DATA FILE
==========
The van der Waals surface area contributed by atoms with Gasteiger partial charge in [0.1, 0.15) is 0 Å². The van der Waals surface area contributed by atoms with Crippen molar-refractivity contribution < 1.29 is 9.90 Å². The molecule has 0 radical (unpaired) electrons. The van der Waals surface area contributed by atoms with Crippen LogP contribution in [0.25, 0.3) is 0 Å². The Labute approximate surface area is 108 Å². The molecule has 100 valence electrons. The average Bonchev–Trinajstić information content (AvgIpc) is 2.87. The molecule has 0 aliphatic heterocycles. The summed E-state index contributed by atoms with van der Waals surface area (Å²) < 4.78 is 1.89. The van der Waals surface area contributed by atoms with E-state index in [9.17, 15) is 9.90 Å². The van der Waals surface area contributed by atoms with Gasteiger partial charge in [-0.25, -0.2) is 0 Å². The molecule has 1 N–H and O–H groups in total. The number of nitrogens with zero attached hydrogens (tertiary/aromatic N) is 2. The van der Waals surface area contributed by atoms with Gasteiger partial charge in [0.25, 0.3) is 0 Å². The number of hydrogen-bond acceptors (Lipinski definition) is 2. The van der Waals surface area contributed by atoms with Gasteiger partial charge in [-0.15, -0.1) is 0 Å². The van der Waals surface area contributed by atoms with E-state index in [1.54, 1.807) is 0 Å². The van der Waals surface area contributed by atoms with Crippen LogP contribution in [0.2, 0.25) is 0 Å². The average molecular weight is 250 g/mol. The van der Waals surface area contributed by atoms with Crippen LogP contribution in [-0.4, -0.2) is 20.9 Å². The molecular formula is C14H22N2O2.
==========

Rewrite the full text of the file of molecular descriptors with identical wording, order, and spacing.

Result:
The van der Waals surface area contributed by atoms with Gasteiger partial charge in [0.1, 0.15) is 0 Å². The van der Waals surface area contributed by atoms with Crippen molar-refractivity contribution < 1.29 is 9.90 Å². The molecule has 0 radical (unpaired) electrons. The van der Waals surface area contributed by atoms with Crippen LogP contribution in [0.25, 0.3) is 0 Å². The Labute approximate surface area is 108 Å². The molecule has 100 valence electrons. The average Bonchev–Trinajstić information content (AvgIpc) is 2.87. The molecule has 0 aliphatic heterocycles. The summed E-state index contributed by atoms with van der Waals surface area (Å²) < 4.78 is 1.89. The van der Waals surface area contributed by atoms with E-state index in [9.17, 15) is 9.90 Å². The van der Waals surface area contributed by atoms with Gasteiger partial charge in [-0.25, -0.2) is 0 Å². The molecule has 1 N–H and O–H groups in total. The number of nitrogens with zero attached hydrogens (tertiary/aromatic N) is 2. The van der Waals surface area contributed by atoms with Gasteiger partial charge in [0.25, 0.3) is 0 Å². The number of hydrogen-bond acceptors (Lipinski definition) is 2. The van der Waals surface area contributed by atoms with Gasteiger partial charge in [-0.15, -0.1) is 0 Å². The van der Waals surface area contributed by atoms with E-state index in [1.54, 1.807) is 0 Å². The van der Waals surface area contributed by atoms with Crippen LogP contribution in [0.2, 0.25) is 0 Å². The average molecular weight is 250 g/mol. The van der Waals surface area contributed by atoms with Crippen LogP contribution in [-0.4, -0.2) is 20.9 Å². The molecular formula is C14H22N2O2.